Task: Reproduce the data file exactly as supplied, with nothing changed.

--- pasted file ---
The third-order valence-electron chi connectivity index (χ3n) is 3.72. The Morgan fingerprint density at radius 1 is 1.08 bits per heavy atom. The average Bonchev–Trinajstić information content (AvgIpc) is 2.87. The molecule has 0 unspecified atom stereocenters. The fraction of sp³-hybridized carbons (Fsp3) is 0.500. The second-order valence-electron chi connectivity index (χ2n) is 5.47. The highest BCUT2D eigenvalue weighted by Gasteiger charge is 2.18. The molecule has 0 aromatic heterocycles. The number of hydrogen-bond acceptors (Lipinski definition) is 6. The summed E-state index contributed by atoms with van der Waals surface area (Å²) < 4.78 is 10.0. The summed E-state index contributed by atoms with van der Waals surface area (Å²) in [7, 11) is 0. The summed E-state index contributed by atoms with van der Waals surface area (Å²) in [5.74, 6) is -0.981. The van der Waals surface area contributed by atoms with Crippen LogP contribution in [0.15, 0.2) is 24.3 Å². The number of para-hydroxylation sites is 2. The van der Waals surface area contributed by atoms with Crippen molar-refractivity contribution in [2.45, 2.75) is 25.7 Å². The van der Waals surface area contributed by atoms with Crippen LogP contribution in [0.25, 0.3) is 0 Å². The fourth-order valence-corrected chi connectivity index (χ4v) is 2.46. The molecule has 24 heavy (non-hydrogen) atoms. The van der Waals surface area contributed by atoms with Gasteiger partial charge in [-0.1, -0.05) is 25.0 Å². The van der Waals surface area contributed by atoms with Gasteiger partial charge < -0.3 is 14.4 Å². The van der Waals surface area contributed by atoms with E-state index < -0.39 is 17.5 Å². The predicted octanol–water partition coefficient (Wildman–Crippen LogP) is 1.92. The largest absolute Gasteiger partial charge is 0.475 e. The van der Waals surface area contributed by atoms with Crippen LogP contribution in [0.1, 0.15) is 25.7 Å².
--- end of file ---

The third-order valence-electron chi connectivity index (χ3n) is 3.72. The Morgan fingerprint density at radius 1 is 1.08 bits per heavy atom. The average Bonchev–Trinajstić information content (AvgIpc) is 2.87. The molecule has 0 unspecified atom stereocenters. The fraction of sp³-hybridized carbons (Fsp3) is 0.500. The second-order valence-electron chi connectivity index (χ2n) is 5.47. The highest BCUT2D eigenvalue weighted by Gasteiger charge is 2.18. The molecule has 0 aromatic heterocycles. The number of hydrogen-bond acceptors (Lipinski definition) is 6. The summed E-state index contributed by atoms with van der Waals surface area (Å²) < 4.78 is 10.0. The summed E-state index contributed by atoms with van der Waals surface area (Å²) in [7, 11) is 0. The summed E-state index contributed by atoms with van der Waals surface area (Å²) in [5.74, 6) is -0.981. The van der Waals surface area contributed by atoms with Crippen LogP contribution in [0.15, 0.2) is 24.3 Å². The number of para-hydroxylation sites is 2. The van der Waals surface area contributed by atoms with Crippen molar-refractivity contribution in [2.45, 2.75) is 25.7 Å². The van der Waals surface area contributed by atoms with Crippen LogP contribution in [0.25, 0.3) is 0 Å². The fourth-order valence-corrected chi connectivity index (χ4v) is 2.46. The molecule has 24 heavy (non-hydrogen) atoms. The van der Waals surface area contributed by atoms with Gasteiger partial charge in [-0.1, -0.05) is 25.0 Å². The van der Waals surface area contributed by atoms with Gasteiger partial charge < -0.3 is 14.4 Å². The van der Waals surface area contributed by atoms with E-state index < -0.39 is 17.5 Å². The predicted octanol–water partition coefficient (Wildman–Crippen LogP) is 1.92. The largest absolute Gasteiger partial charge is 0.475 e. The van der Waals surface area contributed by atoms with Crippen LogP contribution in [0.1, 0.15) is 25.7 Å².